Share on other sites

My girls have gone through this. The best advice I can give you is something you're already doing: be patient. My girls are 10 and 7 now, and they're much better. My 10yo is still very sensitive to clothing. What I've done it to allow the t-shirts all year long, but insist that she wear a hoodie over them, or another shirt under them. Somehow, just being allowed to continue wearing the t-shirts really helped.

 

My 7yo still has emotional outbursts like you describe. And I haven't forgotten what 4 was like with both of mine. But it mellows with time. One thing I always tried to do was to diffuse each and every outburst as they came. Often, I was able to step in and say things like: "Okay, now, this is one of those moments. You need to calm yourself down. Don't take this too far. Talk to me. Right now. Talk to me." A light touch on the shoulder and some well-timed eye-contact would often help.

 

And sometimes it worked. I would be able to diffuse the moment and talk about the feelings happening at the moment. Those were times where I think the girls learned more because they were in the emotions and were able to step out of them and then talk to me. Often, I found that there was some sort of misunderstanding on my part that escalated the situation. To have big feelings at 4 was so hard for them; to have big feelings and be misunderstood by mom was too much to handle.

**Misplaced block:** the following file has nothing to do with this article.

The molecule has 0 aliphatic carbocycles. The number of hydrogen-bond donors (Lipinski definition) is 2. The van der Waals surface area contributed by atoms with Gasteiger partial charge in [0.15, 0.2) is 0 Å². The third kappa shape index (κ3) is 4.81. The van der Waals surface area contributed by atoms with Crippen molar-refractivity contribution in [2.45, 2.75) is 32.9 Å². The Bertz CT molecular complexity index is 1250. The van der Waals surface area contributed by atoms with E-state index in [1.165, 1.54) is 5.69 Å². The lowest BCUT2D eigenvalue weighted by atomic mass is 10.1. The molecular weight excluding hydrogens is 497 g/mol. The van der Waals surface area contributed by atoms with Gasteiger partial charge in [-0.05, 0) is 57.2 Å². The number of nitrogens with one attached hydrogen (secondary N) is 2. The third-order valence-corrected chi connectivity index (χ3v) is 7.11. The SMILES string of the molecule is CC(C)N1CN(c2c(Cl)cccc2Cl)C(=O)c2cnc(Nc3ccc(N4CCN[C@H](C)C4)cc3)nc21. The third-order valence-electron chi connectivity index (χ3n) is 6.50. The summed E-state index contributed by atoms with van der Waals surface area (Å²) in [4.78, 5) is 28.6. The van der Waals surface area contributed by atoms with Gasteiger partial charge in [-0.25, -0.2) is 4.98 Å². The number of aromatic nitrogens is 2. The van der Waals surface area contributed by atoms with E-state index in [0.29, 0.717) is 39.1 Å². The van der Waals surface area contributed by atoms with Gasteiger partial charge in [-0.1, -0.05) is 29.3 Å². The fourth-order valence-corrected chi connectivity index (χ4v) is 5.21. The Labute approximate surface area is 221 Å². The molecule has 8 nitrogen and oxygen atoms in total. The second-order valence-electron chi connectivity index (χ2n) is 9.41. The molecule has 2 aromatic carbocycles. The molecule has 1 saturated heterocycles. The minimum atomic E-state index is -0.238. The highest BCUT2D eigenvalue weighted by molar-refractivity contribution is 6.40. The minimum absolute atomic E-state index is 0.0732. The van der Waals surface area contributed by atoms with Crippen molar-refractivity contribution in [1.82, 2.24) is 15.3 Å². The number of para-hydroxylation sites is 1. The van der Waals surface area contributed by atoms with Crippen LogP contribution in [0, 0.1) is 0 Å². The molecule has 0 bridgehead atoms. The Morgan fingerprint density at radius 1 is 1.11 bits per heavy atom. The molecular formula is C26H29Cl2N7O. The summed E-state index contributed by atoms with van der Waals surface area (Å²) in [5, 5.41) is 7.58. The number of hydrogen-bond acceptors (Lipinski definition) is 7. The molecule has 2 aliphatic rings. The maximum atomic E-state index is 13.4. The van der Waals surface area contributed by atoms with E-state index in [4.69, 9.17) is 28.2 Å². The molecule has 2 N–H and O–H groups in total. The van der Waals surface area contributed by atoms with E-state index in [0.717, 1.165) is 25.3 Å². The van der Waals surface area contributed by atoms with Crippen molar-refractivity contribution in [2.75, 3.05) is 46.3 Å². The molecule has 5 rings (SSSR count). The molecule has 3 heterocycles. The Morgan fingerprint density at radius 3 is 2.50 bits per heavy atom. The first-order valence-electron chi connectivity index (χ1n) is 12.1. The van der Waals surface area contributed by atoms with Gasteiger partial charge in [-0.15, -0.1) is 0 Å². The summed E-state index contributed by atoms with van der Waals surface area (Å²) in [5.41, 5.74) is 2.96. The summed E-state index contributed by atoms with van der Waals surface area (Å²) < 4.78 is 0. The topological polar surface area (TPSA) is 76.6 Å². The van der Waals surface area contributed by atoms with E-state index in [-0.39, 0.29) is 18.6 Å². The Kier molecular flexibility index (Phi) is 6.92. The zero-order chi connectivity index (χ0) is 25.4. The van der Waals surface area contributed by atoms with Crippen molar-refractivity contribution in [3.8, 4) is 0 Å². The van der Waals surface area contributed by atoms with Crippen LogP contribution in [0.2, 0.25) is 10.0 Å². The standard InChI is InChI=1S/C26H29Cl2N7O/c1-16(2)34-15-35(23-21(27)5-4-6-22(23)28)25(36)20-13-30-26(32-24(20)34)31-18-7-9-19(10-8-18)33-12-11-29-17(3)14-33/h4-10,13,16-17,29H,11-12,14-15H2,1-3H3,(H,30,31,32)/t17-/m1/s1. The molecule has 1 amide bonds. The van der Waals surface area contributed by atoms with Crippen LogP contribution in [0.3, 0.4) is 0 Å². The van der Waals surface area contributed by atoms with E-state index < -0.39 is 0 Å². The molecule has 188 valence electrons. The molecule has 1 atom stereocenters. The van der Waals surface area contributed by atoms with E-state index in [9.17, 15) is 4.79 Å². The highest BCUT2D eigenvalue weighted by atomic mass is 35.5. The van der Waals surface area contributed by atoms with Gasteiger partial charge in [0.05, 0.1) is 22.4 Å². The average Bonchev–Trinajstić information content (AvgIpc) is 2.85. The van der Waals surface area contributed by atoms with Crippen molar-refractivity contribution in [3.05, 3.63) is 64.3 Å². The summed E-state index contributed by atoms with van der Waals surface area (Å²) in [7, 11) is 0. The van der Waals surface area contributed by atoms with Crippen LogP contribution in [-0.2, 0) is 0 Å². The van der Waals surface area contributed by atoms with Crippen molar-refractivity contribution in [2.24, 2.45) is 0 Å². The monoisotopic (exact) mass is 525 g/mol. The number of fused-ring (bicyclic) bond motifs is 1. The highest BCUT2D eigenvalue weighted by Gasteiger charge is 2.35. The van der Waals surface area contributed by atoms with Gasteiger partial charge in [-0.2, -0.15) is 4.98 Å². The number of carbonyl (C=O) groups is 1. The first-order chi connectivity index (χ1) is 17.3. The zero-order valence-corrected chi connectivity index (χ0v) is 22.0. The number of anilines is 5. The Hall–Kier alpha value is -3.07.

For those times that we couldn't diffuse, the girls had to go to their beds until they were done with the outburst. The rule is: you cannot hold the family hostage with your emotions. Have them as big as you need to, but not in front of all of us. The minute they were done freaking out, they could come talk to me about it. But I refused to listen to the tantrum.

 

So it goes. My 7yo just yesterday had a mild outburst right before it was time to go to the library. I'm pretty sure it was a misunderstanding of some sort on my part or on her sister's part. But she simply took herself right to her bed, cried for a few minutes - very loudly - and then came out and finished her lunch, and the three of us talked the whole thing over. At 7 years old, these outbursts are shorter and easier to handle. At 4, though, ack. Four was really, really hard.

 

Hang in there, is all I can say for sure.

Link to comment
Share on other sites

Join the conversation

You can post now and register later. If you have an account, sign in now to post with your account.

Guest
Reply to this topic...

×   Pasted as rich text.   Paste as plain text instead

  Only 75 emoji are allowed.

×   Your link has been automatically embedded.   Display as a link instead

×   Your previous content has been restored.   Clear editor

×   You cannot paste images directly. Upload or insert images from URL.

 Share

×
×
  • Create New...